HIST 104 (3)
Conflict and Change
This course will explore various themes of conflict and change from the 17th century to the end of the Second World War. Issues like the changing nature of violence, technology, colonialism, anti-colonialism, the rise of modern state systems and clashes between East and West will all be explored through this lens. 

HIST 105 (3)
Changing Nature of Violence
This course will examine the changing nature of violence from the beginnings of the Cold War to the 21st century. Themes and topics will include: decolonization, changing political ideology, civil war, sub-state actors, extremism, terrorism, symmetrical and asymmetrical warfare as well the relationship between civilians and both state and non-state violence. 

SOCI 101 (3)
Social Interaction and Culture
Culture, identity, social interaction, relationships and socialization.

SOCI 102 (3)
Inequity and Social Change
Inequality, institutions, social structure and social change.

GEOG 121 (3)
Geography, Modernity and Globalization I
The course covers the Human geography of the modern world for the period 1750–1945. Themes include pre-industrial societies, global encounters and conflicts, urbanization and regional growth; global migrations, trade and communications; imperialism and anti-imperialism; environment and warp

GEOG 122 (3)
Geography, Modernity and Globalization II
The course examines the Human geography of the modern world since 1945. Themes include global interdependence in economic geography, geopolitics, and cultural geography; consequences of modernization, including demography, urbanization and environmental effects; regional case studies; and reactions to modernization.

LLED 200 (3)
Introduction to Writing in Academic and Professional Registers
This course introduces students to writing in university. It promotes deeper understanding of the role of language in achieving academic and professional registers by providing explicit instruction in language-linked strategies for writing effectively, individualized feedback, and extensive opportunities to write across a variety of university registers.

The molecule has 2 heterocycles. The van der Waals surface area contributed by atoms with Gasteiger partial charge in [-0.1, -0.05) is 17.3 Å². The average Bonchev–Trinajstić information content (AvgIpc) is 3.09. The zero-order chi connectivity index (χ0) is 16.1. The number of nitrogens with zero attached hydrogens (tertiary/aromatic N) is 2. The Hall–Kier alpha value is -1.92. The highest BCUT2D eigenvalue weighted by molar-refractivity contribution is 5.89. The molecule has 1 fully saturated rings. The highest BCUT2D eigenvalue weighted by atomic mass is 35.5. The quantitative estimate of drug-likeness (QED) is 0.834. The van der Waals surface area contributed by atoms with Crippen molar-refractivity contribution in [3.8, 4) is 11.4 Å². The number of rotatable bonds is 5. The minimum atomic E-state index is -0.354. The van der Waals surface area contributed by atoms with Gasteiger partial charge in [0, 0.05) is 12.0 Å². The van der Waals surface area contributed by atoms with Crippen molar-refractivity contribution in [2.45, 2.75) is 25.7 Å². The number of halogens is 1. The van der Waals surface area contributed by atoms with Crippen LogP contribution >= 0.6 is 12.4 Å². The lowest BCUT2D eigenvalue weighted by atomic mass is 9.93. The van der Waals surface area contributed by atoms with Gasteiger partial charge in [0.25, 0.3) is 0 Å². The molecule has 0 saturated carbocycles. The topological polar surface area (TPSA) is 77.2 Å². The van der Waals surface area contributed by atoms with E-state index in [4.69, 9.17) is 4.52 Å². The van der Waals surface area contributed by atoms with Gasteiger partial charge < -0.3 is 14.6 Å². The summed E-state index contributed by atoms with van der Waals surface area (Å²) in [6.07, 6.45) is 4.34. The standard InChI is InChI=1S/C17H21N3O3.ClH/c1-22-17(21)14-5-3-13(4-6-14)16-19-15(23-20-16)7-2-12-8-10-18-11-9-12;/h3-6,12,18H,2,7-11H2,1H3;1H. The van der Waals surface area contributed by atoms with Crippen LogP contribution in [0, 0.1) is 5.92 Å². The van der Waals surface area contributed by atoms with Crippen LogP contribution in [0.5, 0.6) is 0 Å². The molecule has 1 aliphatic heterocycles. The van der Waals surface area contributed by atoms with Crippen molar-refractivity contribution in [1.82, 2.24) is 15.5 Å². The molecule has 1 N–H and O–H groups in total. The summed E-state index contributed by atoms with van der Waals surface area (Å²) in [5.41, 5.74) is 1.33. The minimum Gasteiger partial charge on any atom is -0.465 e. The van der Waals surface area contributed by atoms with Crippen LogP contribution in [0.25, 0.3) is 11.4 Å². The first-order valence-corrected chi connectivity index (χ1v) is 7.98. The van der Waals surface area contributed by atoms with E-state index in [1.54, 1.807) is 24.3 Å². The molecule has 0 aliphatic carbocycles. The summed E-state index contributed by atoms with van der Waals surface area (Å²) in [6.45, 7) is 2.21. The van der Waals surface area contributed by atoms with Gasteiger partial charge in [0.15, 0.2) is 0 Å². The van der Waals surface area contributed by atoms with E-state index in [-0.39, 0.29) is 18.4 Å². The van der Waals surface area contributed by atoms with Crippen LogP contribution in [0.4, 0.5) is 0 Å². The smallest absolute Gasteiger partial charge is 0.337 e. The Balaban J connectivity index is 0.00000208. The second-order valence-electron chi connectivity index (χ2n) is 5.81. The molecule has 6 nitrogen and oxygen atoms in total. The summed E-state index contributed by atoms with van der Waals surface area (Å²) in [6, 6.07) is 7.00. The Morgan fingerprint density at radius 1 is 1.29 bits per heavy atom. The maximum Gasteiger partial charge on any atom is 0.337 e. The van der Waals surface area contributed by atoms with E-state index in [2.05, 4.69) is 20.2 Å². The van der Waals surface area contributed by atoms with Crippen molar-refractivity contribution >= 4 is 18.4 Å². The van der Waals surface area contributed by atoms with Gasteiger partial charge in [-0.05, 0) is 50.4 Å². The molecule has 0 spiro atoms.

POLI 100 (3)
Introduction to Politics
This course offers a general introduction to the study of politics. Topics covered include key concepts such as power, ideology and identity; relevant actors including states, citizens and institutions; systems including democracy and authoritarianism; and various trends in contemporary politics such as globalization and conflict.

POLI 220 (3)
Introduction to Comparative Politics
This course explores a range of topics including the usefulness and potential limitations of comparative analysis, political ideologies, regime type, the role of civil society, nationalism, democratization, economic development, conflict and political culture. While much of this course focuses on the comparison of states and systems within states, it also explores differences and commonalities between other political groupings including resistance movements, regional institutions and non-state armed groups.

PSYC 101 (3)
Introduction to Biological and Cognitive Psychology
Introduction to Methods and Statistics, Biopsychology, Learning, Perception, Memory, and Cognition.

PSYC 102 (3)
Introduction to Developmental, Social, Personality, and Clinical Psychology
This course introduces some of the major research areas within the field of psychology: the scientific study of behaviour. The course begins with an overview of the field of psychology and its research methods. It then deals with several fundamental topics in psychology: social behaviour, intelligence, motivation, emotion, development and personality. The course concludes with the topic of psychological disorders.

VANT 140 (3)
Content and Language Enrichment Tutorials
Sustained language support for linked content courses in International Program. Students develop strategies for self-directed learning.

VANT 148 (2)
UBC Vantage College Projects
Projects linked to topics explored in the UBC Vantage College Vantage One Program curricula.

VANT 149 (1)
Multidisciplinary Research Project
Research project that culminates in student-led conference and research presentation.

WRDS 150 (3)
Arts Studies in Writing
This interdisciplinary academic writing course provides students with opportunities to learn how to participate in the research cultures of the university.  In this version of the course, students are introduced to social scientific ways of thinking and writing, and offered opportunities to contribute, as novice researchers, to scholarly conversations about global citizenship.  


EXAMPLE WEEKLY SCHEDULE 

Vantage One Arts Schedule Term One